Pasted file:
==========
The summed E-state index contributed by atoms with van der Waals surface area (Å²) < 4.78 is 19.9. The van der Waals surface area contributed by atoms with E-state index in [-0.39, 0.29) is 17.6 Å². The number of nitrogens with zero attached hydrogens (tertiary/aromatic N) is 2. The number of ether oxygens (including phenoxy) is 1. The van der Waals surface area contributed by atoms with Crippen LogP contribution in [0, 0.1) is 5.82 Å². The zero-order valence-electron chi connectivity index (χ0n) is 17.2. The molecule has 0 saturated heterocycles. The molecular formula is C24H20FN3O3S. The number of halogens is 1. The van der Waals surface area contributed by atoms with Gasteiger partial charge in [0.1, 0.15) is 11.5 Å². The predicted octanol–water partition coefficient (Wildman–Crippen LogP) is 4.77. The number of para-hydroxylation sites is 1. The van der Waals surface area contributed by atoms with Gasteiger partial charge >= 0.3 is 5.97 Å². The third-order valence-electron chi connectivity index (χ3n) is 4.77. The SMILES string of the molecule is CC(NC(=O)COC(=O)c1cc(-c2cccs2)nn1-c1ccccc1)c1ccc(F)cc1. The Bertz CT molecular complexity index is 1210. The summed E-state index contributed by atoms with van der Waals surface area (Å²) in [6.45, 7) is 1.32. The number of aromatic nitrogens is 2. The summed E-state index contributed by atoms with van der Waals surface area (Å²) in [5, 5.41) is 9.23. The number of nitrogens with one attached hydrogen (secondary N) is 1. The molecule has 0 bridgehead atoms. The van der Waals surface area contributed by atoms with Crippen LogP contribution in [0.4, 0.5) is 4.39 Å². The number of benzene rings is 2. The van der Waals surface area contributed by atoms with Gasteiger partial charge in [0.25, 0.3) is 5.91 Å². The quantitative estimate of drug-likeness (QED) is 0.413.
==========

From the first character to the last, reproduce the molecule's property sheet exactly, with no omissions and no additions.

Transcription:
The summed E-state index contributed by atoms with van der Waals surface area (Å²) < 4.78 is 19.9. The van der Waals surface area contributed by atoms with E-state index in [-0.39, 0.29) is 17.6 Å². The number of nitrogens with zero attached hydrogens (tertiary/aromatic N) is 2. The number of ether oxygens (including phenoxy) is 1. The van der Waals surface area contributed by atoms with Crippen LogP contribution in [0, 0.1) is 5.82 Å². The zero-order valence-electron chi connectivity index (χ0n) is 17.2. The molecule has 0 saturated heterocycles. The molecular formula is C24H20FN3O3S. The number of halogens is 1. The van der Waals surface area contributed by atoms with Gasteiger partial charge in [0.1, 0.15) is 11.5 Å². The predicted octanol–water partition coefficient (Wildman–Crippen LogP) is 4.77. The number of para-hydroxylation sites is 1. The van der Waals surface area contributed by atoms with Gasteiger partial charge >= 0.3 is 5.97 Å². The third-order valence-electron chi connectivity index (χ3n) is 4.77. The SMILES string of the molecule is CC(NC(=O)COC(=O)c1cc(-c2cccs2)nn1-c1ccccc1)c1ccc(F)cc1. The Bertz CT molecular complexity index is 1210. The summed E-state index contributed by atoms with van der Waals surface area (Å²) in [6.45, 7) is 1.32. The number of aromatic nitrogens is 2. The summed E-state index contributed by atoms with van der Waals surface area (Å²) in [5, 5.41) is 9.23. The number of nitrogens with one attached hydrogen (secondary N) is 1. The molecule has 0 bridgehead atoms. The van der Waals surface area contributed by atoms with Crippen LogP contribution in [0.4, 0.5) is 4.39 Å². The number of benzene rings is 2. The van der Waals surface area contributed by atoms with Gasteiger partial charge in [0.25, 0.3) is 5.91 Å². The quantitative estimate of drug-likeness (QED) is 0.413.